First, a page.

Riverine floodplains are among the most species-rich ecosystems on earth. Because they form the interface between land and water, they are hotspots of nutrient turnover and biodiversity. Along many rivers, however, numerous floodplains have been cut off from waterways or converted to other uses. At the same time, too many nutrients enter the water, especially nitrogen. Both degrade water quality and threaten biodiversity—both in the rivers themselves and in the seas into which they flow.

To a certain extent, rivers have the ability to break down nutrients in the river water itself and in the floodplains. Researchers working on the international IDES collaborative project have determined just how large the contribution of floodplains is to reduce nitrogen for the Danube River basin. “The special feature of our study is that we looked at such a large area for the first time, because the Danube has the second largest catchment area in Europe,” said IGB scientist and co-author Dr. Andreas Gericke.

The Danube catchment covers an area of more than 800,000 km2 and stretches across 19 countries. Some 70 to 80% of its floodplains have been cut off from the river or converted into agricultural land in recent decades, depriving it of its ecosystem functions and services. 

The researchers now wanted to know how much of the nutrient retention is provided by the remaining active floodplains. To do this, the team used the MONERIS model developed at the IGB, which determines nutrient inputs from various sources—including the atmosphere, fertilizer use in agriculture and sewage treatment plants—and calculates their fate and transport in the river system.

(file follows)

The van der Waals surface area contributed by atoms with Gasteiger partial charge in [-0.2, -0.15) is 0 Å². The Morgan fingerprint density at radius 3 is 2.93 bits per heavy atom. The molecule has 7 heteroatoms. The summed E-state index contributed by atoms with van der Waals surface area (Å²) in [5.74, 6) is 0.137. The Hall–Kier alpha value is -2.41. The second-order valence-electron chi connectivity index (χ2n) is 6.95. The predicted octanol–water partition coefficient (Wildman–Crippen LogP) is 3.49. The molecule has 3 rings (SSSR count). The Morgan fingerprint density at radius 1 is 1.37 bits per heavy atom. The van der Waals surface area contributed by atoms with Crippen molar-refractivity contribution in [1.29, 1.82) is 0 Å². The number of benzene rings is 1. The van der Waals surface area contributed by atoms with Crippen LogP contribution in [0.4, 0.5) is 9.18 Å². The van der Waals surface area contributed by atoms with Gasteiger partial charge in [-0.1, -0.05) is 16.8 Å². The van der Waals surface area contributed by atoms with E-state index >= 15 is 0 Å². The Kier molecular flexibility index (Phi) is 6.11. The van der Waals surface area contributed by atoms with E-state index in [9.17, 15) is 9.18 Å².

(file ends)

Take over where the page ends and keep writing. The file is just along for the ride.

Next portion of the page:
According to the study, 500,000 metric tons of nitrogen enter the waters of the Danube River Basin each year, predominantly as nitrate. Most of the inputs come from agriculture (44%) and urban sources (30%). Two-thirds of these inputs reach the Black Sea, and one-third, or 160,000 metric tons, are degraded in water bodies.

To find out how large the share of floodplains in nitrate retention is, the team supplemented the MONERIS calculations with further modeling for the Danube and its tributaries Sava, Tisza and Jantra. There, 3,842 km2 of floodplains are found, accounting for nearly half of all active floodplains in the Danube basin. 

“Most nitrate is degraded in the water network, for example by nitrogen being taken up by plankton or converted by bacteria (denitrification). But floodplains can also contribute to a not inconsiderable extent to nutrient retention,” Andreas Gericke reports. The results show that active floodplains degrade 33,200 tons of nitrate annually, which corresponds to 6.5% of the input. Based on the model results, the researchers estimate that nitrate removal could be increased by 14.5% if the approximately 1,300 km² of potentially restorable floodplains and oxbow lakes were reconnected to the main streams.

“Our results impressively show that it makes sense to preserve floodplains and restore their functions—not only because of their ability to break down nutrients, but also to preserve biodiversity among many other ecosystem services,” said Martin Tschikof from the Institute of Hydrobiology and Water Management at BOKU. He is the lead author of the study. The simplified assumptions and data allow only limited statements. However, they are a good basis for better consideration of floodplains and their reconnection for good water quality in Europe’s major river basins.

FOR MORE INFORMATION: https://phys.org/news/2022-09-floodplains-quality-rivers.html

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